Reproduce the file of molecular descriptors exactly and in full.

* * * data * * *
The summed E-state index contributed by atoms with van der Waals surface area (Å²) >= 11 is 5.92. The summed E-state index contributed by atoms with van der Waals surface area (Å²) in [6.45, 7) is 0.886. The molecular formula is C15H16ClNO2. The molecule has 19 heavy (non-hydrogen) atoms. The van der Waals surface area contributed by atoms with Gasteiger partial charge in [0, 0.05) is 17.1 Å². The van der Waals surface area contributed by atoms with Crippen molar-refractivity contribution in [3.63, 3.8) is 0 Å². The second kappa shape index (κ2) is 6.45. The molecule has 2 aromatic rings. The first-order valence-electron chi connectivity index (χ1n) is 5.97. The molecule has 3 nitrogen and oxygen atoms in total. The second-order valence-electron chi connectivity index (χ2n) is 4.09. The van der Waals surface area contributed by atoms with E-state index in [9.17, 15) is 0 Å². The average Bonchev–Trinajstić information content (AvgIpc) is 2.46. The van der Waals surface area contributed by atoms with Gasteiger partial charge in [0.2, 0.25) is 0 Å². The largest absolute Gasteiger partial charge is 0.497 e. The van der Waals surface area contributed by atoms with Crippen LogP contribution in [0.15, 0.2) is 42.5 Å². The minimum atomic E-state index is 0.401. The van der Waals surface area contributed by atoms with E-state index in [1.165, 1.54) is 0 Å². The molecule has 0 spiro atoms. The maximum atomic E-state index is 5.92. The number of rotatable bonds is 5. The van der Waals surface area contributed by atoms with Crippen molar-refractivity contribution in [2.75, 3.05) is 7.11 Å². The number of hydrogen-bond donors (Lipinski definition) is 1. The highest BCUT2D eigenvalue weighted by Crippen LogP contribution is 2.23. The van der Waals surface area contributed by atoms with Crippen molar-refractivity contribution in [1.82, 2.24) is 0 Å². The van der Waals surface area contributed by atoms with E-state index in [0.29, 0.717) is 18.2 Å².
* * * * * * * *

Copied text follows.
The summed E-state index contributed by atoms with van der Waals surface area (Å²) >= 11 is 5.92. The summed E-state index contributed by atoms with van der Waals surface area (Å²) in [6.45, 7) is 0.886. The molecular formula is C15H16ClNO2. The molecule has 19 heavy (non-hydrogen) atoms. The van der Waals surface area contributed by atoms with Gasteiger partial charge in [0, 0.05) is 17.1 Å². The van der Waals surface area contributed by atoms with Crippen molar-refractivity contribution in [3.63, 3.8) is 0 Å². The second kappa shape index (κ2) is 6.45. The molecule has 2 aromatic rings. The first-order valence-electron chi connectivity index (χ1n) is 5.97. The molecule has 3 nitrogen and oxygen atoms in total. The second-order valence-electron chi connectivity index (χ2n) is 4.09. The van der Waals surface area contributed by atoms with E-state index in [9.17, 15) is 0 Å². The average Bonchev–Trinajstić information content (AvgIpc) is 2.46. The van der Waals surface area contributed by atoms with Gasteiger partial charge in [0.2, 0.25) is 0 Å². The largest absolute Gasteiger partial charge is 0.497 e. The van der Waals surface area contributed by atoms with Crippen LogP contribution in [0.15, 0.2) is 42.5 Å². The minimum atomic E-state index is 0.401. The van der Waals surface area contributed by atoms with E-state index in [1.165, 1.54) is 0 Å². The molecule has 0 spiro atoms. The maximum atomic E-state index is 5.92. The number of rotatable bonds is 5. The van der Waals surface area contributed by atoms with Crippen molar-refractivity contribution in [2.75, 3.05) is 7.11 Å². The number of hydrogen-bond donors (Lipinski definition) is 1. The highest BCUT2D eigenvalue weighted by Crippen LogP contribution is 2.23. The van der Waals surface area contributed by atoms with Crippen molar-refractivity contribution in [1.82, 2.24) is 0 Å². The van der Waals surface area contributed by atoms with E-state index in [0.29, 0.717) is 18.2 Å².